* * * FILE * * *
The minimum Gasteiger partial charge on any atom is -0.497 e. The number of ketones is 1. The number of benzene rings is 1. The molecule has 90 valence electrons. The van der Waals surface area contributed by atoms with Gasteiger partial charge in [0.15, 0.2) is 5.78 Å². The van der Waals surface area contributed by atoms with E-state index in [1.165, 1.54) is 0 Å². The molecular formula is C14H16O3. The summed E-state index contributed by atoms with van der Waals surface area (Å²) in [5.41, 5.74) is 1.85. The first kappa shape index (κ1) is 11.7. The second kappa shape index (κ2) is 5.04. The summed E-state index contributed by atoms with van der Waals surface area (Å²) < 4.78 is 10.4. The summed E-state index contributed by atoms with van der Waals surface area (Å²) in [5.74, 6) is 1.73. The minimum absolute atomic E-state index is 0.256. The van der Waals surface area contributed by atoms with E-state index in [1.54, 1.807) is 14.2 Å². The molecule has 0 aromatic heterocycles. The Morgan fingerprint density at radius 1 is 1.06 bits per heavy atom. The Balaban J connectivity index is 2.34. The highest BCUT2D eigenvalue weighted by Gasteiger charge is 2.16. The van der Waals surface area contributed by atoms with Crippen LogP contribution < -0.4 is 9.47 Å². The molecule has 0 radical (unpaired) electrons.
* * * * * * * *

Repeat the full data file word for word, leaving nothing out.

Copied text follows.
The minimum Gasteiger partial charge on any atom is -0.497 e. The number of ketones is 1. The number of benzene rings is 1. The molecule has 90 valence electrons. The van der Waals surface area contributed by atoms with Gasteiger partial charge in [0.15, 0.2) is 5.78 Å². The van der Waals surface area contributed by atoms with E-state index in [1.165, 1.54) is 0 Å². The molecular formula is C14H16O3. The summed E-state index contributed by atoms with van der Waals surface area (Å²) in [5.41, 5.74) is 1.85. The first kappa shape index (κ1) is 11.7. The second kappa shape index (κ2) is 5.04. The summed E-state index contributed by atoms with van der Waals surface area (Å²) < 4.78 is 10.4. The summed E-state index contributed by atoms with van der Waals surface area (Å²) in [5.74, 6) is 1.73. The minimum absolute atomic E-state index is 0.256. The van der Waals surface area contributed by atoms with E-state index in [1.54, 1.807) is 14.2 Å². The molecule has 0 aromatic heterocycles. The Morgan fingerprint density at radius 1 is 1.06 bits per heavy atom. The Balaban J connectivity index is 2.34. The highest BCUT2D eigenvalue weighted by Gasteiger charge is 2.16. The van der Waals surface area contributed by atoms with Crippen LogP contribution < -0.4 is 9.47 Å². The molecule has 0 radical (unpaired) electrons.